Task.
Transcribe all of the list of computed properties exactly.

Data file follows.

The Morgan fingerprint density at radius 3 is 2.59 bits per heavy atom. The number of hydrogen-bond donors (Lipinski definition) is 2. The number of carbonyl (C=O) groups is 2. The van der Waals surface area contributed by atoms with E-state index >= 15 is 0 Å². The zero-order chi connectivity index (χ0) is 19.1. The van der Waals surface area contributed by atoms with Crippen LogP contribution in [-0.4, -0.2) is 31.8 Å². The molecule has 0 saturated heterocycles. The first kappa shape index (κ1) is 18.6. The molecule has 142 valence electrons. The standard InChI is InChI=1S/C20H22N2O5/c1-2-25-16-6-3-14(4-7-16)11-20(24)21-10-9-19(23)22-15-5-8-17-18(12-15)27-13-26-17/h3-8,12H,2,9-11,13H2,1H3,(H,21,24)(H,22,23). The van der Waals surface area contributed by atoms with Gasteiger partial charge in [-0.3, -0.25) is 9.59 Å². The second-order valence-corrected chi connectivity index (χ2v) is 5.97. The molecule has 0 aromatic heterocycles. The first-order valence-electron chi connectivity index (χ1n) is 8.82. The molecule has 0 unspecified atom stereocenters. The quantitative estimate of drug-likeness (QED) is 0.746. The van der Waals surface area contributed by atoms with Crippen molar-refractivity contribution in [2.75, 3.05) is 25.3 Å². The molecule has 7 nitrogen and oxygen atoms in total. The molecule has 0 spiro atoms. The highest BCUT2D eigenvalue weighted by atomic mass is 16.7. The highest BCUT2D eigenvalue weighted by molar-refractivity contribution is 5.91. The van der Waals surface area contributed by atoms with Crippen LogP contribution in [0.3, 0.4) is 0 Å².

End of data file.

The Morgan fingerprint density at radius 3 is 2.59 bits per heavy atom. The number of hydrogen-bond donors (Lipinski definition) is 2. The number of carbonyl (C=O) groups is 2. The van der Waals surface area contributed by atoms with E-state index >= 15 is 0 Å². The zero-order chi connectivity index (χ0) is 19.1. The van der Waals surface area contributed by atoms with Crippen LogP contribution in [-0.4, -0.2) is 31.8 Å². The molecule has 0 saturated heterocycles. The first kappa shape index (κ1) is 18.6. The molecule has 142 valence electrons. The standard InChI is InChI=1S/C20H22N2O5/c1-2-25-16-6-3-14(4-7-16)11-20(24)21-10-9-19(23)22-15-5-8-17-18(12-15)27-13-26-17/h3-8,12H,2,9-11,13H2,1H3,(H,21,24)(H,22,23). The van der Waals surface area contributed by atoms with Gasteiger partial charge in [-0.3, -0.25) is 9.59 Å². The second-order valence-corrected chi connectivity index (χ2v) is 5.97. The molecule has 0 aromatic heterocycles. The first-order valence-electron chi connectivity index (χ1n) is 8.82. The molecule has 0 unspecified atom stereocenters. The quantitative estimate of drug-likeness (QED) is 0.746. The van der Waals surface area contributed by atoms with Crippen molar-refractivity contribution in [2.75, 3.05) is 25.3 Å². The molecule has 7 nitrogen and oxygen atoms in total. The molecule has 0 spiro atoms. The highest BCUT2D eigenvalue weighted by atomic mass is 16.7. The highest BCUT2D eigenvalue weighted by molar-refractivity contribution is 5.91. The van der Waals surface area contributed by atoms with Crippen LogP contribution in [0.3, 0.4) is 0 Å².